The RATP group strives to ensure that its suppliers fulfil their responsibilities with regard to their staff, society and the environment. The stakes are considerable: the company made €1.9 billion worth of purchases in 2009.
Examples of actions taken
Compliance with employment legislation by suppliers and their subcontractors, fight against illegal labour:
- buyers are reminded that subcontracting regulations must be scrupulously observed, e.g. for cleaning contracts, which involve some 1,500 people working on the networks;
- Implementation of procedures (General Instructions) and checks (regular declarations by suppliers);
- Employment audits of clothing suppliers. The aim of these audits is to ensure that RATP is not complicit in human rights abuses, in accordance with its declaration of support for the principles of the United Nations’ Global Compact. The Global Compact sets out 10 commitments pertaining mostly to social responsibility.
Inclusion of the long-term unemployed:
- Specific clauses address this particular aspect of employment policy, particularly in contracts for construction work;
- An agreement has been signed with the association “Ateliers sans frontières” concerning the recycling of computer equipment and inclusive employment policy.
Purchasing environmentally accredited products:
- All new office equipment meets “green” performance standards and carries the EPEAT or Energy Star eco-label:
Protecting the environment and preserving natural resources:
- Ferrous and non-ferrous metallic waste is recycled;
- Wooden sleepers for the rail networks are sourced from sustainably managed forests;
- Selective sorting is a stipulation of all cleaning contracts.
Compliance with the REACH regulation (1):
- Whenever it purchases chemical products or its subcontractors use such products on its sites, RATP ensures that its suppliers or distributors have fulfilled their declaration obligations to the European Chemicals Agency.
RATP contributes to this
responsible approach through its own practices. Specifically:
RATP uses the “whole life cost” approach to procurement. This takes into account not only the initial cost price, but also operating costs, maintenance costs and recycling costs.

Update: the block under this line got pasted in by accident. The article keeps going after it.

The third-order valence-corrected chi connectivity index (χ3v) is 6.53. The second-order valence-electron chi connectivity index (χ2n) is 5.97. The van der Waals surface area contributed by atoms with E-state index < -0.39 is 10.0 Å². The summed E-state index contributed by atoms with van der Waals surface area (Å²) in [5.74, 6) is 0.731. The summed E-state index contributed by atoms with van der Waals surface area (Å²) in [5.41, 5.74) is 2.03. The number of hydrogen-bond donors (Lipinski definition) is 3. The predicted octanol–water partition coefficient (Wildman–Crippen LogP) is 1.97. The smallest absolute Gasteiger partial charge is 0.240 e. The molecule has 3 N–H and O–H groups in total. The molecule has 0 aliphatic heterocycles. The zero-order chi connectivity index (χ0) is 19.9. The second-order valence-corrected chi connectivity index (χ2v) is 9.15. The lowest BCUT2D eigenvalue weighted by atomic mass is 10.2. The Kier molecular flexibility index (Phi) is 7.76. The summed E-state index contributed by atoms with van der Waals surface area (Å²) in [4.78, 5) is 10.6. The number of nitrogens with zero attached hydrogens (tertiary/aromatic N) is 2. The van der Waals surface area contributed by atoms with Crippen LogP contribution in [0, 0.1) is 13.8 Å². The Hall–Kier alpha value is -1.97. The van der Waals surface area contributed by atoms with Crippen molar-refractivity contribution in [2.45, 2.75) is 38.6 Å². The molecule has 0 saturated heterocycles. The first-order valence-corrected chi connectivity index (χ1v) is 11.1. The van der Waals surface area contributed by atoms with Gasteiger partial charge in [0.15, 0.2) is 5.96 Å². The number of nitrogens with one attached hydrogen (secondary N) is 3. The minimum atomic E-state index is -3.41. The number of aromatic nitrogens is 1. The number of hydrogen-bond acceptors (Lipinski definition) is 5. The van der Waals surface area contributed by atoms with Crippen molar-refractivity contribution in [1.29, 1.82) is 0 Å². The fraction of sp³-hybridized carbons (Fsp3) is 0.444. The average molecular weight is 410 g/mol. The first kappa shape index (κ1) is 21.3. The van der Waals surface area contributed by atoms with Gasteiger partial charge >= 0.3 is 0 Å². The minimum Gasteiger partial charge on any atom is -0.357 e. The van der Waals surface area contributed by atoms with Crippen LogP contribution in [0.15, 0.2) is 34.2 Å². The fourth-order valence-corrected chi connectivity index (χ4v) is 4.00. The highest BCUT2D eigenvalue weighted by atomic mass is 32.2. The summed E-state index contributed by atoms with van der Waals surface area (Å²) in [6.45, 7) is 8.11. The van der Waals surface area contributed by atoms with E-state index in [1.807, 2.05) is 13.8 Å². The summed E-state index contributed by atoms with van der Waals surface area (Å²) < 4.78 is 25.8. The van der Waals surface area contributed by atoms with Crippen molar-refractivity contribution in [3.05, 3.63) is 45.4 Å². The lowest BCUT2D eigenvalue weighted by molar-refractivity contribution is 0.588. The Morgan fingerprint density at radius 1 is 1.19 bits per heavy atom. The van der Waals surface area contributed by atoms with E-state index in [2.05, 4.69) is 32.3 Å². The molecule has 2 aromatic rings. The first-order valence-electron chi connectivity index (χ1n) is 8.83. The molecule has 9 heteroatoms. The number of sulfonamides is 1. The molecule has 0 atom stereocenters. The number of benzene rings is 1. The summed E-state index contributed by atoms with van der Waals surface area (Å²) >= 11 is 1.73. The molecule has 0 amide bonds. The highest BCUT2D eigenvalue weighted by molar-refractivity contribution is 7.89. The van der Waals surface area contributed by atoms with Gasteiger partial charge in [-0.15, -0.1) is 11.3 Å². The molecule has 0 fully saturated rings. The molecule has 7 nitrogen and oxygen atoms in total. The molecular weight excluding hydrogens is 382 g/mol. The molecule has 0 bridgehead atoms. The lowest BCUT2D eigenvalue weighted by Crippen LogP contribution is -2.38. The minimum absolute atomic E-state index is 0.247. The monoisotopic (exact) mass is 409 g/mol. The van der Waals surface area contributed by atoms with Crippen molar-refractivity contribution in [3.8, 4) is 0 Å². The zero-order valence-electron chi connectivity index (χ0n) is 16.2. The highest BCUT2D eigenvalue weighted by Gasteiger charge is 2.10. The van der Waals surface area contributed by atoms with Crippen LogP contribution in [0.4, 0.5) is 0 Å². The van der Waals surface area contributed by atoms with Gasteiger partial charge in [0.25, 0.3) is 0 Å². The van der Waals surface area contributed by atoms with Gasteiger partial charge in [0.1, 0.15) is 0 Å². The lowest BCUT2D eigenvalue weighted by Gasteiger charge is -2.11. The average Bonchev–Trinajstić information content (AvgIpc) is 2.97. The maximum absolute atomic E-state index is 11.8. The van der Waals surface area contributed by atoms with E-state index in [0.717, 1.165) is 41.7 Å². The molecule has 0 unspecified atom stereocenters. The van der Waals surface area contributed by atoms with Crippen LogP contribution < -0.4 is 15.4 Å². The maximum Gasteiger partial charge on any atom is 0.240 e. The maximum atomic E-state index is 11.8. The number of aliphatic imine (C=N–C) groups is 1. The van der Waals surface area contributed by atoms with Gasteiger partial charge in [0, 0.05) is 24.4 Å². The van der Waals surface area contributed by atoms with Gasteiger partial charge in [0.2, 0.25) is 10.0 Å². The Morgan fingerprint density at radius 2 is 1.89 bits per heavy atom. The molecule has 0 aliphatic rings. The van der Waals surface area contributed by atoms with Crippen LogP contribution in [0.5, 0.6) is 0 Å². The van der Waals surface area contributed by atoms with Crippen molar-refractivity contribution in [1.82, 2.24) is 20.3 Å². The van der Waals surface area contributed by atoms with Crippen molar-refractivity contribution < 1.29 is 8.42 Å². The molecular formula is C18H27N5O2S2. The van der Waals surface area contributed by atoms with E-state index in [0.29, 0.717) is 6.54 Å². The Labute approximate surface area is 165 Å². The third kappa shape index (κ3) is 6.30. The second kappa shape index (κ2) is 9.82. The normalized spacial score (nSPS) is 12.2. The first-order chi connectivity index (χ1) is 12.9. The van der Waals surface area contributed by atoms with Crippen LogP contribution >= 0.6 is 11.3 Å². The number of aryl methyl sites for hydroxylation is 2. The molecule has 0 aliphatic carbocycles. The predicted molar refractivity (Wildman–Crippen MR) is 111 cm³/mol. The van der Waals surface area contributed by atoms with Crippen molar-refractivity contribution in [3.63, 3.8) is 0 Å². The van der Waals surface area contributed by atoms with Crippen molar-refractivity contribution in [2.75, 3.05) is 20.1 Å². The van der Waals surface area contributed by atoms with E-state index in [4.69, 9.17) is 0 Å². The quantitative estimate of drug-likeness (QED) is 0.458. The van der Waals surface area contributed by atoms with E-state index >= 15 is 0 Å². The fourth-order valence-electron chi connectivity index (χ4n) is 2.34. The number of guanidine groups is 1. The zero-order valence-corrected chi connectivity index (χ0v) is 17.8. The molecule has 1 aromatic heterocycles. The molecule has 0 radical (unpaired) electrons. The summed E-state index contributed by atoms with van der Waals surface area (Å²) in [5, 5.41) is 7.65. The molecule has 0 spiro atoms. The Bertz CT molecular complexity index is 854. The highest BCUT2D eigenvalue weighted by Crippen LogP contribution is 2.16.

- The whole life cycle of buses, trains and other vehicles is therefore taken into account when selecting which ones to buy. The costs considered include maintenance and energy consumption.
- Contracts for the purchase of trains contain clauses on the recyclability of materials.
RATP is a signatory of the “Pacte PME”, an agreement initiated by Oséo to support innovation and provide assistance and funding to SMEs. As part of this agreement, RATP has undertaken to substantially increase the proportion of contracts it awards to French SMEs:
- In order to promote SME access to RATP contracts, an invitations-to-tender module for procurement projects that fall below the legal thresholds is available on the Suppliers section of the RATP website.
(1) The EU REACH regulation on the Registration, Evaluation, Authorisation and restriction of CHemical substances, which entered into force on 1 June, 2007, has been applicable since 1 June, 2008. Its aim is to provide a high level of protection for human health and the environment against the risks posed by the use of chemical substances.
The chemical substances used in chemical products or in the manufacture of goods must be registered with the European Chemicals Agency (ECHA).